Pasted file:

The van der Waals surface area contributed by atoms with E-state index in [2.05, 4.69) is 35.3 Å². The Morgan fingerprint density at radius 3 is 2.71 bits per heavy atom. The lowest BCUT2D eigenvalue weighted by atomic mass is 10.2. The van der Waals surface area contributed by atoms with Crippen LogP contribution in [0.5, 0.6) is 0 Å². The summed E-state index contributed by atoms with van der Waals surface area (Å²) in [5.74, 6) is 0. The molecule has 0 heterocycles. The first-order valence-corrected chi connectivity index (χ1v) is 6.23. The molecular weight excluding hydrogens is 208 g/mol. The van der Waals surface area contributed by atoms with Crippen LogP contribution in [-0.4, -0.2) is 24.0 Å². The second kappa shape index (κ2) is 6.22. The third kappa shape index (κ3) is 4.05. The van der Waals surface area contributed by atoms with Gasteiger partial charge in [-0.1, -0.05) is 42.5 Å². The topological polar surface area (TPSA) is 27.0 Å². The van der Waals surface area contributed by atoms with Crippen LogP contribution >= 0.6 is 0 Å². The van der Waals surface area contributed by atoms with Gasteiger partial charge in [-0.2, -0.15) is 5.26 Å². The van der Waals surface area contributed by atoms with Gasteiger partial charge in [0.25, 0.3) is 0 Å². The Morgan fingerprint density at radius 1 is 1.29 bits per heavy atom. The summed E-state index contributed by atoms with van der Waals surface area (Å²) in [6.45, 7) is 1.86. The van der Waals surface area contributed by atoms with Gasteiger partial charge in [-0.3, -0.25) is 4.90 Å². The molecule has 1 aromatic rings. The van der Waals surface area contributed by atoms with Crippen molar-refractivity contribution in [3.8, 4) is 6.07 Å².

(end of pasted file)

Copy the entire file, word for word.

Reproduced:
The van der Waals surface area contributed by atoms with E-state index in [2.05, 4.69) is 35.3 Å². The Morgan fingerprint density at radius 3 is 2.71 bits per heavy atom. The lowest BCUT2D eigenvalue weighted by atomic mass is 10.2. The van der Waals surface area contributed by atoms with Crippen LogP contribution in [0.5, 0.6) is 0 Å². The summed E-state index contributed by atoms with van der Waals surface area (Å²) in [5.74, 6) is 0. The molecule has 0 heterocycles. The first-order valence-corrected chi connectivity index (χ1v) is 6.23. The molecular weight excluding hydrogens is 208 g/mol. The van der Waals surface area contributed by atoms with Crippen LogP contribution in [-0.4, -0.2) is 24.0 Å². The second kappa shape index (κ2) is 6.22. The third kappa shape index (κ3) is 4.05. The van der Waals surface area contributed by atoms with Gasteiger partial charge in [-0.1, -0.05) is 42.5 Å². The topological polar surface area (TPSA) is 27.0 Å². The van der Waals surface area contributed by atoms with Crippen LogP contribution >= 0.6 is 0 Å². The van der Waals surface area contributed by atoms with Gasteiger partial charge in [-0.2, -0.15) is 5.26 Å². The van der Waals surface area contributed by atoms with Gasteiger partial charge in [0.25, 0.3) is 0 Å². The Morgan fingerprint density at radius 1 is 1.29 bits per heavy atom. The summed E-state index contributed by atoms with van der Waals surface area (Å²) in [6.45, 7) is 1.86. The van der Waals surface area contributed by atoms with Gasteiger partial charge in [-0.3, -0.25) is 4.90 Å². The molecule has 1 aromatic rings. The van der Waals surface area contributed by atoms with Crippen molar-refractivity contribution in [3.8, 4) is 6.07 Å².